A study conducted in the early 2000’s revealed that sitting upright in a chair for several hours (which opens the hips up to 90 degrees) leads to chronic back pain.
The alternative was to recline the chair back to open the hip angle up to at least 135 degrees for instant relief. But, is reclined seating the BEST sitting posture overall?
The Benefits of Reclining
Simply tipping your chair back a bit automatically does so much more for you than just open your hips up:
Reverse hunched position
Holding a prolonged hunched position at work can do a number on your overall posture. Potential problems include neck, shoulder, and back pain, joint stiffness, future spinal herniation, pinched nerves, and reduced circulation to muscle tissue.
Reclining the chair back means that gravity does the work, keeping your chest and shoulder open and your neck and chin upright.
Great for back pain
As mentioned previously, reclined seating reduces back pain. Sitting in a 90 degree angle for lengthy periods of time means that the spine is being compressed with gravity.
Spinal compression with no rest breaks can reduce synovial fluid in the vertebral discs, causing spine bones (vertebra) to collapse and rub into each other.
This results in disc herniations and nerve pinches that can be excruciating while leading to permanent spinal damage.
Less spinal load
Reclined seating allows for the entire spine to lean back while keeping the hips tilted forward. This means that gravity is no longer pushing an upright spine straight down on top of itself.
The immediate effects may not be noticeable, but a reclined position might be saving someone from disc, nerve, bone, and muscle breakdown in the back.
Helps you breathe better
A reclined seating position optimizes a person’s ability to breathe. By leaning backwards, the lungs and diaphragm have more room to expand.
Downsides of Recliners
Now that we have discussed to common health perks that come with a reclined seating position, let’s spoil some of the fun and examine some of the downsides:
Bad for knees
Obviously, reclining backwards consistently in an office setting is not practical. There are some work-related tasks that can be completed more efficiently when sitting upright.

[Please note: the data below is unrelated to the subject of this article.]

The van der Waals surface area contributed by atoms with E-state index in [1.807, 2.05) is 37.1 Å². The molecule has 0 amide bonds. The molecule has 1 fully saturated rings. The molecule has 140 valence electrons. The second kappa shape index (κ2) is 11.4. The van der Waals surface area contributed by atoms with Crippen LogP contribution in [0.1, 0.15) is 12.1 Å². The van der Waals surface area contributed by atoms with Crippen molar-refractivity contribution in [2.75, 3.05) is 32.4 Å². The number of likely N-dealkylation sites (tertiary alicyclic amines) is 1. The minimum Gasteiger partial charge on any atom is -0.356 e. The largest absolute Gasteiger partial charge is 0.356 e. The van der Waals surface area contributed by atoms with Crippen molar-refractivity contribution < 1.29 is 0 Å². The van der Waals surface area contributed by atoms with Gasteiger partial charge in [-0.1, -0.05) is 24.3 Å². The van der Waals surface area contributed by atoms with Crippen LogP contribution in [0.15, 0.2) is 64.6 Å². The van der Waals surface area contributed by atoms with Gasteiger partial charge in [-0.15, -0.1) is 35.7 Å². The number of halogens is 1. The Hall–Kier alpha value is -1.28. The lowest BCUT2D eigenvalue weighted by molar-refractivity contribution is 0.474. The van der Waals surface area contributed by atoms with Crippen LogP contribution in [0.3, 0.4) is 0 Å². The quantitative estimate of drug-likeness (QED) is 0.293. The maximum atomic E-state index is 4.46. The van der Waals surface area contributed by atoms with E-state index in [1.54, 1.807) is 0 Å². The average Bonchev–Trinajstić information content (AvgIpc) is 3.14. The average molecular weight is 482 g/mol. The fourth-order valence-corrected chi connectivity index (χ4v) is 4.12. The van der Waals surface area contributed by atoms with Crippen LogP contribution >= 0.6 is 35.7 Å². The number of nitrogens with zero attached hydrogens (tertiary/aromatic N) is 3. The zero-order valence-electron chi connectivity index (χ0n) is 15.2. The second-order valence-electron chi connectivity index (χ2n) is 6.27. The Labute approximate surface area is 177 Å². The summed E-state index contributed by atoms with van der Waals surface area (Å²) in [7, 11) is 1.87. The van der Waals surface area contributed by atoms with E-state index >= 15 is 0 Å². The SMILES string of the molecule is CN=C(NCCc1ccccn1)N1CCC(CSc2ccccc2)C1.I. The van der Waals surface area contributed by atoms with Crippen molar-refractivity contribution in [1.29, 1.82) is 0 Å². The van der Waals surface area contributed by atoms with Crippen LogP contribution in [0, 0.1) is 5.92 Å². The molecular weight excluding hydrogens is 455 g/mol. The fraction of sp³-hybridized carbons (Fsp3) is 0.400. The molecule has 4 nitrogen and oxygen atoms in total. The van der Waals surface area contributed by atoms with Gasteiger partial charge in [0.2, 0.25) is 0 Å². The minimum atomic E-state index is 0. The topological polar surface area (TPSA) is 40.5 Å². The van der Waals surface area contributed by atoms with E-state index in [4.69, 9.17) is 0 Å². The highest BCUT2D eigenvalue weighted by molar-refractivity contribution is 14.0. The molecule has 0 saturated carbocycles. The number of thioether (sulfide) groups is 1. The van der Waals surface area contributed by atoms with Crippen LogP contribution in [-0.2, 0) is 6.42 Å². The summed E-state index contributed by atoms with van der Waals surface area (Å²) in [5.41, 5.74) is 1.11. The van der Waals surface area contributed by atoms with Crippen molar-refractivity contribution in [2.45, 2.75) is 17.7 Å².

In efforts to recline back and to sit upright, the knees take the brunt of the work in order to bring the body up from a reclined seated position to an upright seated position.
Overtime, this can wreak havoc on weak or sore knees.
Can be bad for lower back
If you are sitting in a chair that does not provide the right back support, then reclined seating can actually cause untold pain to the lower back.
This is common for people who recline back in chairs that have a hollowed out pad at the bottom of the back support. The curvature of the lower back creates a hollowed space between the back and the back support.
This means that the lower back is actually getting ZERO support from the chair, and without a filler padding (towel or pillow), the spine with gravity pushes into that space causing increased pain.
BBC News referenced a study in 2006 conducted by Canadian and Scottish researchers. Twenty two volunteers were examined in Aberdeen while sitting in 3 different positions: slouching, sitting upright at 90 degrees, and sitting in a reclined position at 135 degrees.
Overall, results showed that the 135 degree position was better in preventing disc slide and compression. However, one researcher made a notable point.
Although sitting with the hip angle open at 135 degrees provides more spinal relief, this angle does put sitters at risk of sliding out of the chair.
Dr. Waseem Bashir, who led the study, recommended that the reclined position should be 120 degrees or less.
Ideal Reclining Angle While Sitting
Although research has shown that reclining a chair back to 135 degrees proves beneficial, the angle is not a “one size fits all” solution.